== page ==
Jemian continually worked to help encourage ties between the materials program and industry. The Auburn Materials Society, approved by the university and the Student Government Association in 1965, established a means for students to visit industry and industry representatives to visit campus. Students accompanied Jemian on field trips around the region including Alabama, Tennessee, Georgia, and Florida to inspect materials industries and their operations. These trips included large industry and smaller, family-owned shops wherever possible. Jemian promoted the program through state and national materials trade associations, an industrial advisory committee and a weekly television program titled "Men, Materials and Manufacturing."

The Materials Engineering faculty applied for an accreditation review in 1974, during the tenure of Dean Vince Haneman. An accreditation team, led by George Dieter (review team chair) and Fred Bolling (Chief Metallurgist for Ford Motor Company), reviewed the curriculum. After adopting several recommendations to strengthen the program, the materials engineering program was accredited in early 1975. The university also provided Jemian with part-time support to serve as curriculum chair, a position he held until 1981, when Dr. Bryan Chin joined the materials faculty and was appointed to the curriculum chair position.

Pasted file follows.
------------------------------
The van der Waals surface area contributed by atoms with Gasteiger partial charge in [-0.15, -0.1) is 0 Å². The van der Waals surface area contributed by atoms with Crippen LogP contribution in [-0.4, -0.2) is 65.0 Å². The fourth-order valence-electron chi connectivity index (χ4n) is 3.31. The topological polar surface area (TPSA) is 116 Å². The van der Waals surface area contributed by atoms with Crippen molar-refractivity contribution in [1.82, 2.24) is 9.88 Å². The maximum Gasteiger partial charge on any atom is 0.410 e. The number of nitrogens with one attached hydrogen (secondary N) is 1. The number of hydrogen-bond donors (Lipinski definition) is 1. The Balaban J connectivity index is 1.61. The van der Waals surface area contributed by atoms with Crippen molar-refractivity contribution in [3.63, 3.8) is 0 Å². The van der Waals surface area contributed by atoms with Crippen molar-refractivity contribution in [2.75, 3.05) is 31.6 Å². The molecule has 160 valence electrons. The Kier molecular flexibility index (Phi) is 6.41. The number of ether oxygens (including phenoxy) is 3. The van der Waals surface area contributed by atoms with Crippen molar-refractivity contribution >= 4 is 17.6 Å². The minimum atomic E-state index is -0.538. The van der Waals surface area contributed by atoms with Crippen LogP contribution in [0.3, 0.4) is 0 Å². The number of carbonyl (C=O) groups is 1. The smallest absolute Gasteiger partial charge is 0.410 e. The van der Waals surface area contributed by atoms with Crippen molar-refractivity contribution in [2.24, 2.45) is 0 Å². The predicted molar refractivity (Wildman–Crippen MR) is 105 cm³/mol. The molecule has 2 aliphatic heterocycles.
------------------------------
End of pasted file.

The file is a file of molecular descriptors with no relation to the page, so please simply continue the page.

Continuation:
Dr. Wartan JemianAbout Dr. Wartan Jemian

Jemian joined the Auburn University faculty in 1962 as an associate professor of Mechanical Engineering. He holds degrees from the University of Maryland and Rensselaer Polytechnic Institute. Before retiring in 1993, he conducted research focused on weld solidification, physical metallurgy and energy-absorbing polymers.

Since his retirement, Jemian has continued his involvement with the Auburn Rotary Club, serving as team leader for a Rotary sponsored cultural exchange to Hong Kong, Macau and China. He served as president during the organization's 75th anniversary year. Jemian also leads local community courses on ballroom and line dancing.

Last Updated: Dec 13, 2016